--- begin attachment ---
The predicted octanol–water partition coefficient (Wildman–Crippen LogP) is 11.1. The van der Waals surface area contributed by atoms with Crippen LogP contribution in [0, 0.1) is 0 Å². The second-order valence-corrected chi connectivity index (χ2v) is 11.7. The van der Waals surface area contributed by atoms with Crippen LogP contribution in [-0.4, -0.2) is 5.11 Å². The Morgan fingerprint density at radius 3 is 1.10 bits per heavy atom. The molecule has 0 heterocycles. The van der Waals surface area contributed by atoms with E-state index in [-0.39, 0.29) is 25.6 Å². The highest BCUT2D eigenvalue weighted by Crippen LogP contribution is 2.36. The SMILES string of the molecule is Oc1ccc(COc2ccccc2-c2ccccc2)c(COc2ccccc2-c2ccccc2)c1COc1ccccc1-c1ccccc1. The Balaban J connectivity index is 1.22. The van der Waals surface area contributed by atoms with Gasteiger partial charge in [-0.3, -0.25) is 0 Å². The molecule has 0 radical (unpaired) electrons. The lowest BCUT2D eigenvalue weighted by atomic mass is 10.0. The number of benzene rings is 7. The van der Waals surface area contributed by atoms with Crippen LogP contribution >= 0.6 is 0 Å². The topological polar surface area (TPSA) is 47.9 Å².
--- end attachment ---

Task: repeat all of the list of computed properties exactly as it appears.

The predicted octanol–water partition coefficient (Wildman–Crippen LogP) is 11.1. The van der Waals surface area contributed by atoms with Crippen LogP contribution in [0, 0.1) is 0 Å². The second-order valence-corrected chi connectivity index (χ2v) is 11.7. The van der Waals surface area contributed by atoms with Crippen LogP contribution in [-0.4, -0.2) is 5.11 Å². The Morgan fingerprint density at radius 3 is 1.10 bits per heavy atom. The molecule has 0 heterocycles. The van der Waals surface area contributed by atoms with E-state index in [-0.39, 0.29) is 25.6 Å². The highest BCUT2D eigenvalue weighted by Crippen LogP contribution is 2.36. The SMILES string of the molecule is Oc1ccc(COc2ccccc2-c2ccccc2)c(COc2ccccc2-c2ccccc2)c1COc1ccccc1-c1ccccc1. The Balaban J connectivity index is 1.22. The van der Waals surface area contributed by atoms with Gasteiger partial charge in [-0.3, -0.25) is 0 Å². The molecule has 0 radical (unpaired) electrons. The lowest BCUT2D eigenvalue weighted by atomic mass is 10.0. The number of benzene rings is 7. The van der Waals surface area contributed by atoms with Crippen LogP contribution >= 0.6 is 0 Å². The topological polar surface area (TPSA) is 47.9 Å².